Cuba has been at odds with the United States since Fidel Castro assumed power in 1959. Successive U.S. administrations have tried a range of tough measures, including prolonged economic sanctions and designation of Cuba as a State Sponsor of Terrorism, none of which substantially weakened Castro's rule. In February 2008, Fidel formally resigned from office, sixteen months after transferring many powers to his brother Raul due to illness. Despite some stirrings of U.S. economic interest in Cuba and the possibility of policy softening under President Barack Obama, experts say that normalization of U.S.-Cuba relations is unlikely in the near to medium term.
What is the status of U.S.-Cuba relations?
U.S.-Cuba relations are virtually nonexistent. There is a U.S. mission in Havana, Cuba's capital, but it has minimal communication with the Cuban government. Since 1961, the official U.S. policy toward Cuba has been two-pronged: economic embargo and diplomatic isolation. The Bush administration strongly enforced the embargo and strengthened travel restrictions. Americans with immediate family may visit once every three years for a maximum of two weeks, while the total amount of family remittances an authorized traveler may carry to Cuba is $300, reduced from $3,000 in 2004. Obama signaled an intention to remove travel and remittance restrictions during his campaign. As of March 2009, these restrictions remained while the State Department conducted a Cuba policy review led by Assistant Secretary of State Thomas Shannon.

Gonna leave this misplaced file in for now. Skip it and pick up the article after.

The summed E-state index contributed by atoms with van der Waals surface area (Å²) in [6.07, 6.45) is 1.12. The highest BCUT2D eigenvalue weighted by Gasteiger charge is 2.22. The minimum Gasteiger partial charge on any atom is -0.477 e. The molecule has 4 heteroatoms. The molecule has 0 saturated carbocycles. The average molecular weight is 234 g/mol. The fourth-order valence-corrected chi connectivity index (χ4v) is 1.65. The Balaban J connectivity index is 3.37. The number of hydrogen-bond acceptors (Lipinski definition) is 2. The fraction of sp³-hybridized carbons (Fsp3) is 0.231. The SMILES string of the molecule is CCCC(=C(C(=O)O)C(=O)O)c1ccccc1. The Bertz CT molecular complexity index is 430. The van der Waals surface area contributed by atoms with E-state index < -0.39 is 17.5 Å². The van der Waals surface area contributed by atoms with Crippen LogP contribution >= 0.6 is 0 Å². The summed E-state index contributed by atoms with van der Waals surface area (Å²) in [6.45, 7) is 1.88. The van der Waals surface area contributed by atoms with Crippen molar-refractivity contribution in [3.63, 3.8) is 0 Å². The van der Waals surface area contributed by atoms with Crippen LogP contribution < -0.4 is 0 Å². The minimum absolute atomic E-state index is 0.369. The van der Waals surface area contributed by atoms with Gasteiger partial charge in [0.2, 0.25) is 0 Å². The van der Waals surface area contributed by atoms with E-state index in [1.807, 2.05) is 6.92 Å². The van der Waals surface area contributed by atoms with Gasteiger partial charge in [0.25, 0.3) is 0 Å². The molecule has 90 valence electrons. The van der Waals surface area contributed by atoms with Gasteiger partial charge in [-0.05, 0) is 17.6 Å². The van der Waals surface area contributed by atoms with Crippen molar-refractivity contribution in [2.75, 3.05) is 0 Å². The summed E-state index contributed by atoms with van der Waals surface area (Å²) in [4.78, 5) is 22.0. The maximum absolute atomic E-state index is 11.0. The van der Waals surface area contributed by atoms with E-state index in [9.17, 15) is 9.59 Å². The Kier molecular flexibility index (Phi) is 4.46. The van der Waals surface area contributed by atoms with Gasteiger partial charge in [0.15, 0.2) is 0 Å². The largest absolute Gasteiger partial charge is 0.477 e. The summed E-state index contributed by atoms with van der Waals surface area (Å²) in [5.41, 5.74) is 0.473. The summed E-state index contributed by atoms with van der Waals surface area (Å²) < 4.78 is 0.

Congress amended the trade embargo in 2000 to allow agricultural exports from the United States to Cuba. In 2008, U.S. companies exported roughly $710 million worth of food and agricultural products to Cuba, according to the U.S.-Cuba Trade and Economic Council; in 2001 that figure was virtually zero. Nebraska, Oklahoma, and Texas have all brokered agricultural deals with Cuba in...